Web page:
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Rates of non-academic offences on campus remain low

University Affairs Board hears presentation on non-academic discipline
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LAUREN ALEXANDER/THE VARSITY
LAUREN ALEXANDER/THE VARSITY

On November 23, U of T’s Vice-Provost, Students Sandy Welsh presented a summary of non-academic discipline cases at the university during the 2020–2021 academic year to the University Affairs Board. Her presentation indicated a limited change in the number of offences from the previous year

The Code of Student Conduct prohibits various offences, ranging from unauthorized entry to unauthorized possession of a firearm. The report presented to the board provided an overview of all the total cases and types of offences and categorized them by faculty, college, and campus. 

Report results

The report shows that there were a total of six non-academic offence cases during the 2020–2021 period, involving nine infractions in total — rates quite similar to those seen in the previous year but half as high as the year before the onset of the pandemic. 

These new cases include six ‘offences against persons,’ a category that refers to anything that puts others at risk, including sexual harassment and assault. This number has tripled from the previous year. However, the rates of disruption offences, which were the biggest category last year, decreased. There was one offence that involved the destruction of university property.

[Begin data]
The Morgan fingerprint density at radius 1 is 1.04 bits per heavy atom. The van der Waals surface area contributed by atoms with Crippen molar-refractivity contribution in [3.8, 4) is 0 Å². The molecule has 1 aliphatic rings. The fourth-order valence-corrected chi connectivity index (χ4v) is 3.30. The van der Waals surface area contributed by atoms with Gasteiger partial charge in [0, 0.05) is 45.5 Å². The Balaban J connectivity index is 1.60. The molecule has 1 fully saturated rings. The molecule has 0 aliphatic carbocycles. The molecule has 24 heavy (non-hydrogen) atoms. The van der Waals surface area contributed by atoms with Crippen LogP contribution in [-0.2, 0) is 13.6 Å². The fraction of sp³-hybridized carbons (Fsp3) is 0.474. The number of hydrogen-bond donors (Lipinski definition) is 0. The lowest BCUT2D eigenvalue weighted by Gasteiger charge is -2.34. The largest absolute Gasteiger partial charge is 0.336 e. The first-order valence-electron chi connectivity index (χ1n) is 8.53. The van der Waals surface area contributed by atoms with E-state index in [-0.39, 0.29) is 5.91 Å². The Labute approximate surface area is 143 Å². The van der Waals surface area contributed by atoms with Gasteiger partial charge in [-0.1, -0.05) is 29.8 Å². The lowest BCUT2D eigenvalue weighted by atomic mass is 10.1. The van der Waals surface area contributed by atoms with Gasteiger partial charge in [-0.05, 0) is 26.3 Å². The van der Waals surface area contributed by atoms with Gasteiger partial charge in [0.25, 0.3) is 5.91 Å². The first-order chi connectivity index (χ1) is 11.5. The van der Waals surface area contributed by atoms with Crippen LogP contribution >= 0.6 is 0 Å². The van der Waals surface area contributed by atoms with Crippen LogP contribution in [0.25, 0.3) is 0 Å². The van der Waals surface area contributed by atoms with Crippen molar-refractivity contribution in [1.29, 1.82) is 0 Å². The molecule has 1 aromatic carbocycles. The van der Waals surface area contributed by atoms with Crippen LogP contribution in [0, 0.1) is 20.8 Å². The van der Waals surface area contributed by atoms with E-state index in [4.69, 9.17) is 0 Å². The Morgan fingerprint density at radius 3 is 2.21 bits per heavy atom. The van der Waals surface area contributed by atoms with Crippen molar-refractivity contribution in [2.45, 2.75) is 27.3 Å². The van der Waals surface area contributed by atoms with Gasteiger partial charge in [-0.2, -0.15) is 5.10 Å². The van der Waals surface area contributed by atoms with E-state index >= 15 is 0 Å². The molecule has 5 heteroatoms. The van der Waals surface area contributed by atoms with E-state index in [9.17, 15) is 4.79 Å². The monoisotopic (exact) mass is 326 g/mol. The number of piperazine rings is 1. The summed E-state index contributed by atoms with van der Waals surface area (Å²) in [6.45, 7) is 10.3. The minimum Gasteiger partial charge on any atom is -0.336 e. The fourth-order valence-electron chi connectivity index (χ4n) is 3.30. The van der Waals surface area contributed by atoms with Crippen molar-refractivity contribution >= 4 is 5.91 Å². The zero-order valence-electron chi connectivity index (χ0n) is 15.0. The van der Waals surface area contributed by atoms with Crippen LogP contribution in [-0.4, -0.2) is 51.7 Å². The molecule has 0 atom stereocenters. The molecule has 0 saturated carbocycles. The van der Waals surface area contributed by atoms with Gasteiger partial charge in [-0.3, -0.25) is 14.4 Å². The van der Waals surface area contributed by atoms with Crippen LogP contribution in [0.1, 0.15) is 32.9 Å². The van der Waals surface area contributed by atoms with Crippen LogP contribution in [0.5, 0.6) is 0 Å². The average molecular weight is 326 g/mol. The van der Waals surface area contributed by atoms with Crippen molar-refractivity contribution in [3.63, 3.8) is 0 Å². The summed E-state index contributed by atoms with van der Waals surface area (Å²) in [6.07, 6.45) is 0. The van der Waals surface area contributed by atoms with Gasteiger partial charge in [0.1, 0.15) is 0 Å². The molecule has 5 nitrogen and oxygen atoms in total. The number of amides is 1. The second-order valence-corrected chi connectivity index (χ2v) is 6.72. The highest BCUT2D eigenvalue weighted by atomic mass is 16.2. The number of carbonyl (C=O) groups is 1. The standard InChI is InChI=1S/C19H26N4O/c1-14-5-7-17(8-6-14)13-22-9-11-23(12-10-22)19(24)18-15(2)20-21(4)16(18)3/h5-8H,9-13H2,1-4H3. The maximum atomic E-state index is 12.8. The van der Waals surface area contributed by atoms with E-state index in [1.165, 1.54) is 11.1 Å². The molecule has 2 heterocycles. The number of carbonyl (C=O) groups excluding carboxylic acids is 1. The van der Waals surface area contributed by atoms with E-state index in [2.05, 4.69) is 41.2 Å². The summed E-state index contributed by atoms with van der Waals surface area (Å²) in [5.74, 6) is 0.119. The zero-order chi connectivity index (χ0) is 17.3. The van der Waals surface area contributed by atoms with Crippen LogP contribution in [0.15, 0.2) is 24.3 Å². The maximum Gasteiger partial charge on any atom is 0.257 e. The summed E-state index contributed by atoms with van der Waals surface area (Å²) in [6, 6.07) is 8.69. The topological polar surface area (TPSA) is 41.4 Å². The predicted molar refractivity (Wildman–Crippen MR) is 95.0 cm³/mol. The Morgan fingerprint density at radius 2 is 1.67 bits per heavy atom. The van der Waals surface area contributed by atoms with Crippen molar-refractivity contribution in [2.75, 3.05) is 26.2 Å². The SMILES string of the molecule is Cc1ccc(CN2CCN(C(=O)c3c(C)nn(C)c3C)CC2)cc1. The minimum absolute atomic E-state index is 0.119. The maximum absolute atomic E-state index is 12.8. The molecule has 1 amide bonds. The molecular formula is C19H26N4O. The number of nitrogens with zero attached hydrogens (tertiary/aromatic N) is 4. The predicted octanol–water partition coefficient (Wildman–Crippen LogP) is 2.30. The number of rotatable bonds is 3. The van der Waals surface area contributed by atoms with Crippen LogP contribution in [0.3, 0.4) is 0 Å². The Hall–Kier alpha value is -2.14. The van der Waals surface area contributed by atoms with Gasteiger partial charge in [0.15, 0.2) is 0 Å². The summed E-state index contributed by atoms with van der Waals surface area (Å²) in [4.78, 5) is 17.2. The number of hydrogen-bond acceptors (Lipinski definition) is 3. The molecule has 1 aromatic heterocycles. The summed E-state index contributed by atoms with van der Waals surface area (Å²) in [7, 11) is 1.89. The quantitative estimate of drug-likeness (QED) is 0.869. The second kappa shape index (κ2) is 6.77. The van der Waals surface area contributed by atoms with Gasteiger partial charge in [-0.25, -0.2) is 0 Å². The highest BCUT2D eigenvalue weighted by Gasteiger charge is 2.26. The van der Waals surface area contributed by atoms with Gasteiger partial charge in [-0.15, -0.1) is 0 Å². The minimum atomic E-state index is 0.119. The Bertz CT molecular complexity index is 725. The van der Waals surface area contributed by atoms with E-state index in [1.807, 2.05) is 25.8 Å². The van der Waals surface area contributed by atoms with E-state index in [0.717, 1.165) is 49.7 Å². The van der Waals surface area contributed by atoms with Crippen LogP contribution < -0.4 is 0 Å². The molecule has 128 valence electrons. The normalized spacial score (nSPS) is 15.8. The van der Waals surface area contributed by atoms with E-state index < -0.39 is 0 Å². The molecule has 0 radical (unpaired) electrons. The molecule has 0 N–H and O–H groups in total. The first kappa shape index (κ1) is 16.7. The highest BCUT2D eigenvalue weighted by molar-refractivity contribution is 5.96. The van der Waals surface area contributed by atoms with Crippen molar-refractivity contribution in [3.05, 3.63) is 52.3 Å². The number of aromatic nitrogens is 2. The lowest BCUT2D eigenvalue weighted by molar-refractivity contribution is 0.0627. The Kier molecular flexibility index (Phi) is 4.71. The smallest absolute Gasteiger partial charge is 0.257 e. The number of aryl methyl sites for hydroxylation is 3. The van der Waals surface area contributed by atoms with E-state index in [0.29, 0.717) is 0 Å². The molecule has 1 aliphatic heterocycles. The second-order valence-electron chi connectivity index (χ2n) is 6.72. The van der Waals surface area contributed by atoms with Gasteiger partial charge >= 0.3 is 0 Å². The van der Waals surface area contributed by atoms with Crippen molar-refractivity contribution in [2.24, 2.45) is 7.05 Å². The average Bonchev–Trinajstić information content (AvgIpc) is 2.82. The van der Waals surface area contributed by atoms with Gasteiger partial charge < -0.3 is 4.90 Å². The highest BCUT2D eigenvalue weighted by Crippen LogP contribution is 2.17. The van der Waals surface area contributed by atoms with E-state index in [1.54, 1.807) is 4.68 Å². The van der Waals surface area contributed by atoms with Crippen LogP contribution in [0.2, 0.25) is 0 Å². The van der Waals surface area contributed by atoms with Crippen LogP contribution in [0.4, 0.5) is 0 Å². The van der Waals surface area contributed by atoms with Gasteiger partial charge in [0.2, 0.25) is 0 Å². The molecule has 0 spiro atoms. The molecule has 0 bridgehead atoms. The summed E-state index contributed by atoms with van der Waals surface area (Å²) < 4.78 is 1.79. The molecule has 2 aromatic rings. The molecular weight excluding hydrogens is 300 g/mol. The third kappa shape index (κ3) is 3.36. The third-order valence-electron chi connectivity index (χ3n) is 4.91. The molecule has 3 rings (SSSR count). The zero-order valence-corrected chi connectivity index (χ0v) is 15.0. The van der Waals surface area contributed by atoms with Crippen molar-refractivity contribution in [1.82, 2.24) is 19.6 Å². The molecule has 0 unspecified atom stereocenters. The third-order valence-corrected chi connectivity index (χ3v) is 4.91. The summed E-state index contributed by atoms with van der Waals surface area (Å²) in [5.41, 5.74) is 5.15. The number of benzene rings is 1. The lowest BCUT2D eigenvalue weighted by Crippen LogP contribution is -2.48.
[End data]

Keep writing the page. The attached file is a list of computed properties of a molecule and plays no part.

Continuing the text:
Three non-academic offence cases were reported at the School of Graduate Studies. There was a notable lack of cases at UTM, which saw offences balloon last year. New College, Trinity College, and the Faculty of Applied Sciences & Engineering each reported one case.

In certain circumstances, the Code of Student Conduct outlines certain “interim measures” and “interim conditions” that can be applied where cases are more severe and when actions may be needed to protect the broader student population.

The 2020–2021 year also saw only one case resolved within six months and three resolved within 12 months. In the previous year, no cases were resolved within six months, and five cases were resolved in 12 months. The university had attributed this increase in resolution time to the pandemic.

Disclosure: The writer is on the University of Toronto Students’ Union’s First Year Council for the 2021–2022 academic year.